Imagine I’m holding a check for $197 with your name on it. This check will buy you guaranteed exposure on all the major national news outlets for five days straight. For this investment, you’ll get to go on the air multiple times to say exactly what you want your customers to know about your business. So what will you choose to do with this little windfall of awareness-building opportunity? Will you use the money to connect with your key demographics in a deeply inspiring, uplifting way? Or will you use it to stomp on their feet and spit in their eye? Hmmm. Which one to choose?
If you paid attention to the news of this past week, you’ll know that the CEO of Spirit Airlines inexplicably chose the second option. By refusing to refund a dying Vietnam vet’s ticket price when his doctor told him that his terminal condition made flying impossible, CEO Ben Baldanza told the world that he’d rather pocket the cash than make a stand for human kindness (and maybe a little patriotism). With that announcement he disconnected his airlines from millions of customers who otherwise might have chosen Spirit over, say, that other low-cost carrier Southwest Airlines: military veterans, military families, even police departments across the country that vowed to boycott Spirit in protest.
Millions of others who may not have ever heard of Spirit Airlines sure know about the company now. Even after Baldanza reversed his decision late on Friday night, not only refunding the ticket price but also donating $5,000 to The Wounded Warrior Project, the damage was already done. And, in terms of long-term image impact, this investment of $5,197 has probably bought Spirit Airlines little more than a place in the What Not To Do PR Hall of Fame.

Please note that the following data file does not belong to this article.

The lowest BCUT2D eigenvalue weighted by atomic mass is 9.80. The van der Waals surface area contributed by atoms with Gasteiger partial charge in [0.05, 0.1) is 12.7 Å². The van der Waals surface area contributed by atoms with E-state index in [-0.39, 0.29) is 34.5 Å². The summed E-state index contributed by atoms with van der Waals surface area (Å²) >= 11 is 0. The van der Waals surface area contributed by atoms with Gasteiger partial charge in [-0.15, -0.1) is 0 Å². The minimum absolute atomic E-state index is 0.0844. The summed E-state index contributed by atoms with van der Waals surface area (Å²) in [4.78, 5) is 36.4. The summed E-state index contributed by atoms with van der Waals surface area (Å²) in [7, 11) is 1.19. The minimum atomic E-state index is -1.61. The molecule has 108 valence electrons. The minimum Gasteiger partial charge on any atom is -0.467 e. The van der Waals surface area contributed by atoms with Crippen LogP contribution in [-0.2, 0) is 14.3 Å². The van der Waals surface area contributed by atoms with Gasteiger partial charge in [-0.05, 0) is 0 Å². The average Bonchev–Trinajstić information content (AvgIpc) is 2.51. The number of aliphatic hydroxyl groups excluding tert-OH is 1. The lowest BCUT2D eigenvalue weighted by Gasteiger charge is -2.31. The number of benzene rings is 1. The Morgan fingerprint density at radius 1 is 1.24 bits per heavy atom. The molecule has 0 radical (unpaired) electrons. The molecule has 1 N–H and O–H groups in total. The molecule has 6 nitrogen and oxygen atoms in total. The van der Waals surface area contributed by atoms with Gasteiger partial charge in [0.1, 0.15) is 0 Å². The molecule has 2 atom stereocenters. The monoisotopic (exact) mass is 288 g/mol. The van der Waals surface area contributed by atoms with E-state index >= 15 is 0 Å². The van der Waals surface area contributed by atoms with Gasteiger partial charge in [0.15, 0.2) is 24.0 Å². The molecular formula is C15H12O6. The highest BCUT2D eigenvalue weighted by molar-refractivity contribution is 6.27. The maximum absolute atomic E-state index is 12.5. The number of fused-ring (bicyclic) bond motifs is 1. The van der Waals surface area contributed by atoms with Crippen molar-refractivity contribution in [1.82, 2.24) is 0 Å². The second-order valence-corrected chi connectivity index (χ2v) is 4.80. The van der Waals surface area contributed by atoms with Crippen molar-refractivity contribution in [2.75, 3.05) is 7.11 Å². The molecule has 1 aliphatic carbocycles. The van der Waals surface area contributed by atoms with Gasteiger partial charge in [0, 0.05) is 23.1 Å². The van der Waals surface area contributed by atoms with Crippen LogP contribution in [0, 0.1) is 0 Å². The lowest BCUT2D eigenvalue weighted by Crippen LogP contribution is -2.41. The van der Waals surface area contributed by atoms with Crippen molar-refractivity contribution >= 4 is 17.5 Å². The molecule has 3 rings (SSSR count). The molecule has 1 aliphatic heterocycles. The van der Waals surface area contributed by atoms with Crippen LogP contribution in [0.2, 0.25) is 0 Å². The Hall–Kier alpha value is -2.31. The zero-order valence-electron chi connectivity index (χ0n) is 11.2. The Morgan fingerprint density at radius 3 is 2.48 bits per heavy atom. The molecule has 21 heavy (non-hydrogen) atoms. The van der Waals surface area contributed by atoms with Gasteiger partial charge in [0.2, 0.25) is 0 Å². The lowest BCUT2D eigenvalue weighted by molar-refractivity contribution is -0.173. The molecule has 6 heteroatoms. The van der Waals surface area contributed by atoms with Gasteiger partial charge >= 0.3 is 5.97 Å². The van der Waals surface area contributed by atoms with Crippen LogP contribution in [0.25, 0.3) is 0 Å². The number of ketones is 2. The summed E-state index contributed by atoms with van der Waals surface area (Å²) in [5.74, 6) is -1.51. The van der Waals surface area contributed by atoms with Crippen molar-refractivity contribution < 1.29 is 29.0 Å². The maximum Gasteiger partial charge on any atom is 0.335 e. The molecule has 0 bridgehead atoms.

In the interest of balance, let me paraphrase Baldanza who said that it wouldn’t be fair to those customers who bought trip insurance (the vet did not) in anticipation of their trips being cancelled, forget getting a terminal diagnosis. Or that Spirit keeps its costs so low through its pricing policies, including no refunds. I get all that, and he has a point, but isn’t this a rather extreme circumstance and given the poor guy his money back? And, if not for humane reasons, couldn’t Spirit have foreseen the negative backlash?
Let’s say Baldanza could turn back the clock and do it all over again. I think it’s a fair bet that for a mere $197, he would prefer the more uplifting storyline that would tighten attachments with customers. Chance are, granted, that the happy story wouldn’t have made it on all the news shows. (But isn’t $197 a cheap enough price to prevent such a negative hit on the company’s public image?)
Still, stories of case-by-case kindnesses spread through word-of-mouth marketing (which is much cheaper than any paid advertising campaign, I assure you). Our honored vet would have shared this with his family, who would have shared it with their friends. (You want to see a tight word-of-mouth marketing community? Check out the military families all over the world who support each other like no one else. Take it from the daughter of a Navy doctor.)
But just as valuable, by empowering his employees to make kind exceptions to rigid refund rules, he would be attracting and keeping empowered people who thrive on caring for his customers. Isn’t that so much better than keeping employees who are okay with being mean to dying vets?
Kindness is one of the most powerful points of connection that you can ever develop with all the people associated with your business, whether they’re your employees or your customers. It’s entirely within your control and absolutely within anyone’s budget.
And it gives you such great word-of-mouth!
Photo Credit: Spirit Airlines